Our guide expressed his concern about this behaviour in a monologue of expletives. “We’re in a Muslim country, you wankers!” he shouted. “That sort of bloody behaviour could land me, the person in charge, in jail cell full of thugs and fucking sodomites!” Nobody needed reminding about the treatment of foreign prisoners in the movie “Midnight Express.”

I was lost in my thoughts of this new society. Hypnotized by the barren landscape dotted with squalid, little shacks. I hardly noticed the blue, armoured van slowly cruising up the left side of our truck. The rusty vehicle had wobbly wheels and darkened, barred windows. The van’s roof had a small hatch that was popped open, I presumed, for ventilation.

A dark, hairy fist suddenly protruded from the opening. A shiny, steel handcuff was fastened to the thin wrist and a chain hanging from it fell into the depths of the vehicle. The fingers of the hand slowly splayed out, attempting to catch some of the cooler exterior air.

The fist suddenly flashed a ‘Vee’ for victory sign. The gesture, perhaps a final display of defiance, lasted only a few seconds. A leather-gloved hand grabbed the chain, near the manacle, and yanked it into the depths of the vehicle.

Often, when the day is endless and I’m trapped in a long, boring meeting I will remember that day. It was a small victory in the man’s life, but the grand gesture has stuck with me for years.

Wednesday, February 17, 2010

WIP the Olympics

I'm thinking that, yet again, the title name will lure impressionable, innocent, young Natalie Sin into visiting my blog. Y'know...all the talk of whipping.

I have made little progress on my next flash piece (ie. none) since my last post. Sorry, but I just realized that the last sentence sounded a bit like being at confession. Must be the Ash Wednesday effect. Let me share a line from my next Fridayflash: "Small Victories"...

I don't think there was intentional malevolence, just a shortness of patience and lack of better judgement due to the excessive ouzo consumed that evening. *

*(note: author reserves right to delete and/or alter the crap out of this line prior to show time).

I blame the lack of progress on those darn Olympics. Perhaps this installment of the Games has more of a soap-opera-ish feel to it. Controversy after controversy. Perhaps you are not getting all the dirt at your location, but we in Canada are getting lambasted with information. Just in case you have missed some of the action, allow me to recap the past 6 days...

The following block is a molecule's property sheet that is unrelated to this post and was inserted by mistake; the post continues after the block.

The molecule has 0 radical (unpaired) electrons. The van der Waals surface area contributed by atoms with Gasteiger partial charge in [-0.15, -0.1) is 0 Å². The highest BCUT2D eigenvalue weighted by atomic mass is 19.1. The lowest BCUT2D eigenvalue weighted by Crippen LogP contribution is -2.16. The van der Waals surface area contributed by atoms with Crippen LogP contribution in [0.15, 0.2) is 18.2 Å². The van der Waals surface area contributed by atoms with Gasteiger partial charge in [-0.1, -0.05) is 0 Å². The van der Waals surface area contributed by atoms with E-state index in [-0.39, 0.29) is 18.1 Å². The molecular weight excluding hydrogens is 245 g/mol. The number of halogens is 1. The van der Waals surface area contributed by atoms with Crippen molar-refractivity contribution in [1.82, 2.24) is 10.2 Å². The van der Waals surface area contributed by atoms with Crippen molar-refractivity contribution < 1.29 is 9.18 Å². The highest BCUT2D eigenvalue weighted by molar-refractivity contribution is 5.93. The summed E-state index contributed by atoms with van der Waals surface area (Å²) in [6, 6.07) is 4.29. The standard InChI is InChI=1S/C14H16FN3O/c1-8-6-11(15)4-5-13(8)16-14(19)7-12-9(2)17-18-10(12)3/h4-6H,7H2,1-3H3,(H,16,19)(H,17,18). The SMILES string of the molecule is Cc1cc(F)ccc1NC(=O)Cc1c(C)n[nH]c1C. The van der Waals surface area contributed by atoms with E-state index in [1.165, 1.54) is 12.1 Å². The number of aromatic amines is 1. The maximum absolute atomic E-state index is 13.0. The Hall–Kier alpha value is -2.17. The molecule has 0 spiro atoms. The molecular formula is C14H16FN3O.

• The very sad accident at the luge track where the young Georgian died on the first day(I had wondered if this was the first death at an Olympics, but apparently it was the 4th).

  • The Cauldron Malfunction at the opening ceremonies when one of the four legs couldn't get it up...

  • The warm temperatures and lack of snow at Whistler and Cyprus Mountains. Vancouver Olympic Committee boss John Furlong noted that the temperatures this year are unprecedented in over 100 years (some locals are referring to it as the Summer Games).

  • The unsightly 10 foot high chain link fence stopping the public access to the cauldron. I understand that they have, today, found a solution to this.

  • The leaky, environmentally friendly ice machine at the Richmond Olympic Oval.

  • The anti-Olympic rioters on Saturday who smashed in windows of stores selling Olympic items. This led to 11 arrests. Note that these knuckleheads should not be associated with the protesters of the previous day who marched peacefully, as is their right.

  • An automobile accident on Sunday involving three vehicles of VP Joe Biden's motorcade, sending former Olympians Peggy Fleming and Vonetta Flowers to hospital.

One more Olympic item. It's not controversial, more annoying. The Canadian media's OCD-like focus on the fact that Canada was yet to win a gold medal on home soil. Note, we had not won a gold in either the Calgary or Montreal Olympics. The media were here were harping on about it as if they were teenage boys, wondering when they would eventually lose their virginity. Thank God that Alexandre Bilodeau won gold in the Men's Moguls on Sunday to shut the press up. Appropriately on Valentine's Day. I just hope that the athletes and visitors to the beautiful city of Vancouver are still managing to have the time of their lives. Despite what the media thinks.

Sunday, February 14, 2010

The Time for Writing is...?

All writers have a different time of day they consider to be their most productive. For me, the weekdays are hectic between the F/T work and driving the boy from here to there. I have expanded my basketball torture experience to two nights a week with the other geezers. This has the approval of my doctor, as I received a verbal spanking on Friday for my cholesterol shooting up to high levels.

I focus best early in the morning and, if I can drag my lazy butt out of bed early before others get up, I can usually make progress on a WIP then. I outlined another flash story when I waited for an hour at my son's swimming lesson yesterday morning. The observation area over the pool is fairly busy with waiting parents, so I'm surprised I can be productive there. Perhaps the clear, chlorinated water has a hypnotic, focusing affect on me...